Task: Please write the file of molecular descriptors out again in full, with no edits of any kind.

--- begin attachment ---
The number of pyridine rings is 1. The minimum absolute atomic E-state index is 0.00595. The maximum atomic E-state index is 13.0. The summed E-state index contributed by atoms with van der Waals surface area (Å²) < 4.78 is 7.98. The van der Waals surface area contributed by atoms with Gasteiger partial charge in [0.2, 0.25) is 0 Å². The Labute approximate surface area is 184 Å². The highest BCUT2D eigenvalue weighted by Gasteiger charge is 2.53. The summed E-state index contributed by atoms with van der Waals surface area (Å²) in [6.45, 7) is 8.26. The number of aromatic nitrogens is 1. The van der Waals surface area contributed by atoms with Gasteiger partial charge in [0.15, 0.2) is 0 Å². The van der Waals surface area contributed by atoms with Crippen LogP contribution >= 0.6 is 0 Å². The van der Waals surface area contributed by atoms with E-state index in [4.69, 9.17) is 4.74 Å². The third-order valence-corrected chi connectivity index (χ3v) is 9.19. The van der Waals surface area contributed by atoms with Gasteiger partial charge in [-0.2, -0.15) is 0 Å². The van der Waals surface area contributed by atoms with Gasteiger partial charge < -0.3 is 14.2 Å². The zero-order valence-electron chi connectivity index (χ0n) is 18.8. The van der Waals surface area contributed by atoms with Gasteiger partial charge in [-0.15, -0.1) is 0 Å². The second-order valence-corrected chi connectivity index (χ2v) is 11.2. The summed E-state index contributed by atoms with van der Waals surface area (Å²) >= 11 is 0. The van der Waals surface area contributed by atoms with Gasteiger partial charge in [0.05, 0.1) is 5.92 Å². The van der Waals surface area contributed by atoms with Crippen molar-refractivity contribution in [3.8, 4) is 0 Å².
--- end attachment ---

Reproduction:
The number of pyridine rings is 1. The minimum absolute atomic E-state index is 0.00595. The maximum atomic E-state index is 13.0. The summed E-state index contributed by atoms with van der Waals surface area (Å²) < 4.78 is 7.98. The van der Waals surface area contributed by atoms with Gasteiger partial charge in [0.2, 0.25) is 0 Å². The Labute approximate surface area is 184 Å². The highest BCUT2D eigenvalue weighted by Gasteiger charge is 2.53. The summed E-state index contributed by atoms with van der Waals surface area (Å²) in [6.45, 7) is 8.26. The number of aromatic nitrogens is 1. The van der Waals surface area contributed by atoms with Gasteiger partial charge in [0.15, 0.2) is 0 Å². The van der Waals surface area contributed by atoms with Crippen LogP contribution >= 0.6 is 0 Å². The van der Waals surface area contributed by atoms with E-state index in [4.69, 9.17) is 4.74 Å². The third-order valence-corrected chi connectivity index (χ3v) is 9.19. The van der Waals surface area contributed by atoms with Gasteiger partial charge in [-0.2, -0.15) is 0 Å². The van der Waals surface area contributed by atoms with Gasteiger partial charge < -0.3 is 14.2 Å². The zero-order valence-electron chi connectivity index (χ0n) is 18.8. The van der Waals surface area contributed by atoms with Gasteiger partial charge in [-0.15, -0.1) is 0 Å². The second-order valence-corrected chi connectivity index (χ2v) is 11.2. The summed E-state index contributed by atoms with van der Waals surface area (Å²) >= 11 is 0. The van der Waals surface area contributed by atoms with Gasteiger partial charge in [0.05, 0.1) is 5.92 Å². The van der Waals surface area contributed by atoms with Crippen molar-refractivity contribution in [3.8, 4) is 0 Å².